Mr Heather told BBC Radio Solent: "I was just about to board and there it was staring me in the face, my first reaction was shock horror. I felt that I could not drive that bus, I told my managers and they said they haven't got another one and I thought I better go home, so I did. I think it was the starkness of this advert which implied there was no God."
When he returned to work on Monday he was called into a meeting with managers and agreed to go back to work with the promise he would only have to drive the buses if there were no others available.
First Bus said in a statement: "As a company we understand Mr Heather's views regarding the atheist bus advert and we are doing what we can to accommodate his request not to drive the buses concerned."
Oh, yes, saying that may be no gods is just so stark. Atheists in Britain should have tried not to beat people over the head with such a stark and insensitive message. They should have, you know, tried to be more cautious and humble in what they said. You never know when children or people with delicate sensibilities will be reading and it just wouldn't be right to unnecessarily insult them with egregiously strong messages.
What if a vegetarian didn't want to drive a bus with advertisements for meat? What if a person who abstains from alcohol didn't want to drive a bus with advertisements for whisky? What if a person waiting for marriage before having sex didn't want to drive a bus with advertisements for condoms? Somehow, I doubt that their "concerns" would be accommodated.
But what if a Muslim didn't want to drive a bus advertising something Jewish? What is a Jew didn't want to drive a bus advertising something Muslim? Those concerns might be accommodated because they are religious concerns -- I don't see nearly as much interest in accommodating secular interests but employers and government fall all over themselves accommodating religious objections to standard job duties.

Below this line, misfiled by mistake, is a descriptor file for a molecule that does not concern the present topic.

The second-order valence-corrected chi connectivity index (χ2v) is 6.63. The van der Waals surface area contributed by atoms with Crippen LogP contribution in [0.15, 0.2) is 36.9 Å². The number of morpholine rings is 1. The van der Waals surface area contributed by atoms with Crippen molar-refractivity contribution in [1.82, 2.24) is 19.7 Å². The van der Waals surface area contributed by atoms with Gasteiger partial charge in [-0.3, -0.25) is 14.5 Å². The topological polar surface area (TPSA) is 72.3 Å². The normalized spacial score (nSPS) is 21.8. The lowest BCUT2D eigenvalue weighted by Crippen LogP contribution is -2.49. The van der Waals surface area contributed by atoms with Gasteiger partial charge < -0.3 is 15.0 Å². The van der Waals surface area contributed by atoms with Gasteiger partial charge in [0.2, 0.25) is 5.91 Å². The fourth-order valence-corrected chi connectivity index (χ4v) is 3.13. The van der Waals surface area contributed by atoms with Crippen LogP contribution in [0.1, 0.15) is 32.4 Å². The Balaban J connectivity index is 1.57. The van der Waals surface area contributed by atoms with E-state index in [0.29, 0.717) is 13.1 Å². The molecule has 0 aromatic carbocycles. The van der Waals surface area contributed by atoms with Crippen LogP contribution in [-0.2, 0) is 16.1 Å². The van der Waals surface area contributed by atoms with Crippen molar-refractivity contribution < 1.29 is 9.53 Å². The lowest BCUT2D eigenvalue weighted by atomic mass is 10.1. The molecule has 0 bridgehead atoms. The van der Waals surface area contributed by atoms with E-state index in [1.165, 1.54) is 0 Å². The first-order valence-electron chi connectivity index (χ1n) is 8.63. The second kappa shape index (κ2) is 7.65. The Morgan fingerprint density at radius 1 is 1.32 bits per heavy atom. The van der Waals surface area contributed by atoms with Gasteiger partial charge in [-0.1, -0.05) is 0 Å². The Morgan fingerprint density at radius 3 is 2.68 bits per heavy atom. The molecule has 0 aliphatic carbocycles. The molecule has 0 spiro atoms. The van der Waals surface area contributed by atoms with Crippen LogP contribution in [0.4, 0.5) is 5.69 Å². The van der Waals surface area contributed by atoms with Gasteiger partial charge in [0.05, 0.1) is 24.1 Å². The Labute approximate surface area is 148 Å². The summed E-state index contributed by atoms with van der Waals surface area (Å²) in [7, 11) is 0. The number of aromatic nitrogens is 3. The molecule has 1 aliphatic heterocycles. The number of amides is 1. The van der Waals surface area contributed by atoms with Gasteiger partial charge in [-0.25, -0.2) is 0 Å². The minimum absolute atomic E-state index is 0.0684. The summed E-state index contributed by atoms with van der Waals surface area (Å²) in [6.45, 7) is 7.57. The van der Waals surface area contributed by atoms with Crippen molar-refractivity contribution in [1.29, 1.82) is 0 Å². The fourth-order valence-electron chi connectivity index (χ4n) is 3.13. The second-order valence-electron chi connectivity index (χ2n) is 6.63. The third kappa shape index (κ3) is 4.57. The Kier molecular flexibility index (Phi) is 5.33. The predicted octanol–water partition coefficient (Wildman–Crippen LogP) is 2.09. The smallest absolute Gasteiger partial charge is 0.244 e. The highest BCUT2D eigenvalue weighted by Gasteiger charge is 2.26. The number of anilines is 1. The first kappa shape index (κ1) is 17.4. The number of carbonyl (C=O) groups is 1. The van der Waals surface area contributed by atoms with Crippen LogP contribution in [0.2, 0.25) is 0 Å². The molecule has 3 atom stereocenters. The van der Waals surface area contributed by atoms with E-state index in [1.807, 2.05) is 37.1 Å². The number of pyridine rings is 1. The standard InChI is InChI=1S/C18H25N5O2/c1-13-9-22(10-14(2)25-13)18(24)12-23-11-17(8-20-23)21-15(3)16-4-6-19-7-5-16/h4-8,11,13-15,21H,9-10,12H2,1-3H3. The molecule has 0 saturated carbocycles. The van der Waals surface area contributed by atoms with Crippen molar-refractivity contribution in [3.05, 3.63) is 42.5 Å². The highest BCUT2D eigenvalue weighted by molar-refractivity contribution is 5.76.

And what if an atheist objected to driving a bus with Christian advertisements on it? Oh, you can forget about that. Atheists have no right to object to what Christians are doing.
Hanne Stinson, chief executive of the British Humanist Association, said: "I have difficulty understanding why people with particular religious beliefs find the expression of a different sort of beliefs to be offensive.
I don't find it so difficult to understand, though I frankly find it ridiculous: some people are so accustomed to their religious beliefs being privileged that any public expressions of dissent, disagreement, and criticism is treated as a serious offense. Christians advertise their ideas publicly all the time and all over the place, but they can do this because Christianity is traditionally privileged. As soon as atheists do anything analogous, though, that's wrong -- because, apparently, public promotion of one's ideas is something for Christians rather than atheists.